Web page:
Cleverly Breaks Down Hernandez vs. Alekseev Clash
Fans of technical excellence are in for a treat this Saturday evening when two of the world’s best schooled cruiserweights test their skills against each other at the Bamberg Arena in Germany.
Cuban exile Yoan Pablo Hernandez, now based in Halle, returns from a 14 month siesta (caused by a fractured left hand) to make an intriguing third defence of his IBF strap against fellow southpaw Alexander Alekseev of Uzbekistan.
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The 6ft 2in challenger was once one of the world’s most celebrated amateur talents, capturing European titles at both junior and senior level prior to landing gold at the 2005 World Seniors.
Re-locating to Hamburg, Germany, he vaulted into the pros the following year, aged 25, but, rising through the ranks, endured a brace of inside schedule defeats albeit to future world champions Victor Emilio Ramirez (rtd9) and Denis Lebedev (co2).
However, the 32 year old regrouped to capture the European crown with an emphatic 12 round decision over Serbia’s one time IBF challenger Enad Licina and retained his claim with a credible draw against Turkey’s veteran WBA king Firat Arslan 18 months ago. This mandatory challenge is long overdue.
Champion Hernandez is a stellar product off the lauded Cuban amateur conveyor belt and he captured a world junior title in the singlet of his birthland in 2002.
Following his defection in 2005, the 6ft 4in Ulli Wegner trained portsider compiled formidable 27-1 (13) stats with the only blip an almost inexplicable third round stoppage loss to Guyana’s Wayne ‘Big Truck’ Braithwaite (once WBC champ) in March 2008.
He has since resurrected his career with 13 consecutive wins, capturing the WBA interim strap by icing Frenchman Steve Herelius in round seven in February 2011, then upgrading to full IBF status with a six round technical decision over Phillie’s Steve ‘USS’ Cunningham eight months after.
Successful defences against Cunningham and Canada’s dangerous Troy Ross (both on points after 12) distinguish Hernandez as a quality operator but to what extent will he have been compromised by 14 months lounging on the physio’s couch?
To analyse what promises to be a high grade tussle between time served master craftsmen, boxing writer Glynn Evans called up Nathan Cleverly, the recently deposed WBO light-heavy champion, who begins a new chapter of his career in the 200lb division on the big Copper Box Arena show in east London next weekend.
“This fight is very interesting for me from a personal view having just stepped up to the cruiserweight division.
Stylistically, they’re pretty similar; tall technically adept southpaws who’ve both been well schooled through there respective national amateur programs. You know both will turn up in great shape.
I’ve seen several of Hernandez’s title fights on BoxNation and he always looks pretty decent. He’s a fair size for a cruiserweight and he uses his advantages well. Obviously, he’s benefitted from coming through the great Cuban amateur regime.
He’s a quality, skilful boxer; quite a sharp southpaw. He uses that southpaw stance to good effect – changes the angle and direction of his left hand well - but this time he’s in with another left hander.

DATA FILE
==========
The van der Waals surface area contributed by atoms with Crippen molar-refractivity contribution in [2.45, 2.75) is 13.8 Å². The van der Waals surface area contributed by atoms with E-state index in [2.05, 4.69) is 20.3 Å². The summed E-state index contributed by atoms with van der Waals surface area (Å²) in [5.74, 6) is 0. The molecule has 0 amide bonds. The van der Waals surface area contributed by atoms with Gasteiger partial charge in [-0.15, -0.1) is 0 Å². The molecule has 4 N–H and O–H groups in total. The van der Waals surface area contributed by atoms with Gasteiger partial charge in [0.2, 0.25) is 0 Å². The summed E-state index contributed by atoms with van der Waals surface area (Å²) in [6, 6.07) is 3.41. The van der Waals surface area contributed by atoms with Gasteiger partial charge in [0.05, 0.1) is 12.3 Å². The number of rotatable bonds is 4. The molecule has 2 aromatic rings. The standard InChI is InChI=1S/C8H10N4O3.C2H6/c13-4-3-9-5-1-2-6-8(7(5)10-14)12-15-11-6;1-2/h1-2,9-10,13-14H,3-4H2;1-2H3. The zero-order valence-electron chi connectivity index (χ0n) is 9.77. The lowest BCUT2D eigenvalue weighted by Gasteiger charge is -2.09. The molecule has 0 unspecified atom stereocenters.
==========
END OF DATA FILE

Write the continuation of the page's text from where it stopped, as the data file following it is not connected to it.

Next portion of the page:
Whenever I’ve seen him, Hernandez’s been very efficient and effective. He doesn’t waste many punches and he doesn’t make very many mistakes. He’s very tricky, very hard to beat.
Clearly he’s dangerous early on. He had Steve Cunningham over in the first round of their first fight, then twice in the early rounds of their rematch. But both times he took his foot off the gas and allowed Cunningham, a quality boxer, back into the fight.
I can’t really identify anything that the champion does badly. I suppose the big imponderable is how he’ll react if someone really puts it on him and takes him out of his comfort zone; backs him up and puts him into situations that he’s not familiar with. Can Alekseev ask those questions of him? What kind of pace is Alekseev capable of maintaining?
I saw Alekseev on BoxNation a couple of years back and remember he looked very strong and solid physically. He’s a proper Eastern European, very technically correct behind the southpaw stance. Like Hernandez, he’s brought many of his good amateur ways into the pros with him. He holds his hands high, leads off the jab and I’d imagine that he’ll be very hard to break down.
To enjoy success against Hernandez, I think Alekseev will need to assert himself onto the front foot, impose his strength, step in with solid left hands to unsettle the champion. I think he’ll find it hard to win a points decision over Hernandez, especially in Germany, so I think he’ll need to take a few risks.
However, I’m not sure that Alekseev is the type to go out and try to really put it on his opponent. He’s more of a cagey one. Like most who went through the Russian system, I expect he’ll find it difficult whenever he’s confronted by an opponent who’s dynamic; blessed with good speed and natural movement. Alekseev appeared a little flat footed when I saw him.
Though it’ll probably be quite cagey, both are top quality operators so it’s going to be interesting to see who can create the openings and break through with the meaningful shots, those big backhands. I expect both will find it difficult to land clean.
It’ll be close but I’m going to side with Hernandez to retain on points. He needs to keep it simple and use lots of subtle movement and feints without going crazy. He can’t afford any sloppy shots.
I think he’s a bit sharper, will be first to the punch, and possesses a little extra flair. That’s what I think will be decisive in allowing him to nick a few more rounds than Alekseev can nick.”